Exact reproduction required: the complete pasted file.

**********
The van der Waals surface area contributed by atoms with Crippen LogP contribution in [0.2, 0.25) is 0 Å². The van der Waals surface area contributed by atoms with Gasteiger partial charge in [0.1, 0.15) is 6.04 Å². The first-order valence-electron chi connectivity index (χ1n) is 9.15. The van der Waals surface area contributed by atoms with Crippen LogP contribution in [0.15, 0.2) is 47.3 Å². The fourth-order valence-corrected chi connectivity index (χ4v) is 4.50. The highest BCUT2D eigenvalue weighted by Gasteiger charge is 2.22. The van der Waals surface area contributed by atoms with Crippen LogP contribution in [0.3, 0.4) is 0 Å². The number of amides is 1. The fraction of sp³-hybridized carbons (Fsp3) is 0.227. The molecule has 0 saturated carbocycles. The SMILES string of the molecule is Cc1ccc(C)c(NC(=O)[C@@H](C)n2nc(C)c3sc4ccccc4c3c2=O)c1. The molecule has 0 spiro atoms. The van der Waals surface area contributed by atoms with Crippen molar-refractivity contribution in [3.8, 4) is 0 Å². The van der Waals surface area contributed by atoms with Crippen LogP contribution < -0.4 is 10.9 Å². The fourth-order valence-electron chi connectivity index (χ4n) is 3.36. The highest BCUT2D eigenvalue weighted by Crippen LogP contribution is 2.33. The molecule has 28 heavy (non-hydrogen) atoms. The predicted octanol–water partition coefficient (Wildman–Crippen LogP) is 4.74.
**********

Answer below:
The van der Waals surface area contributed by atoms with Crippen LogP contribution in [0.2, 0.25) is 0 Å². The van der Waals surface area contributed by atoms with Gasteiger partial charge in [0.1, 0.15) is 6.04 Å². The first-order valence-electron chi connectivity index (χ1n) is 9.15. The van der Waals surface area contributed by atoms with Crippen LogP contribution in [0.15, 0.2) is 47.3 Å². The fourth-order valence-corrected chi connectivity index (χ4v) is 4.50. The highest BCUT2D eigenvalue weighted by Gasteiger charge is 2.22. The van der Waals surface area contributed by atoms with Crippen LogP contribution in [0.3, 0.4) is 0 Å². The number of amides is 1. The fraction of sp³-hybridized carbons (Fsp3) is 0.227. The molecule has 0 saturated carbocycles. The SMILES string of the molecule is Cc1ccc(C)c(NC(=O)[C@@H](C)n2nc(C)c3sc4ccccc4c3c2=O)c1. The molecule has 0 spiro atoms. The van der Waals surface area contributed by atoms with Crippen molar-refractivity contribution in [3.8, 4) is 0 Å². The van der Waals surface area contributed by atoms with Crippen LogP contribution < -0.4 is 10.9 Å². The fourth-order valence-electron chi connectivity index (χ4n) is 3.36. The highest BCUT2D eigenvalue weighted by Crippen LogP contribution is 2.33. The molecule has 28 heavy (non-hydrogen) atoms. The predicted octanol–water partition coefficient (Wildman–Crippen LogP) is 4.74.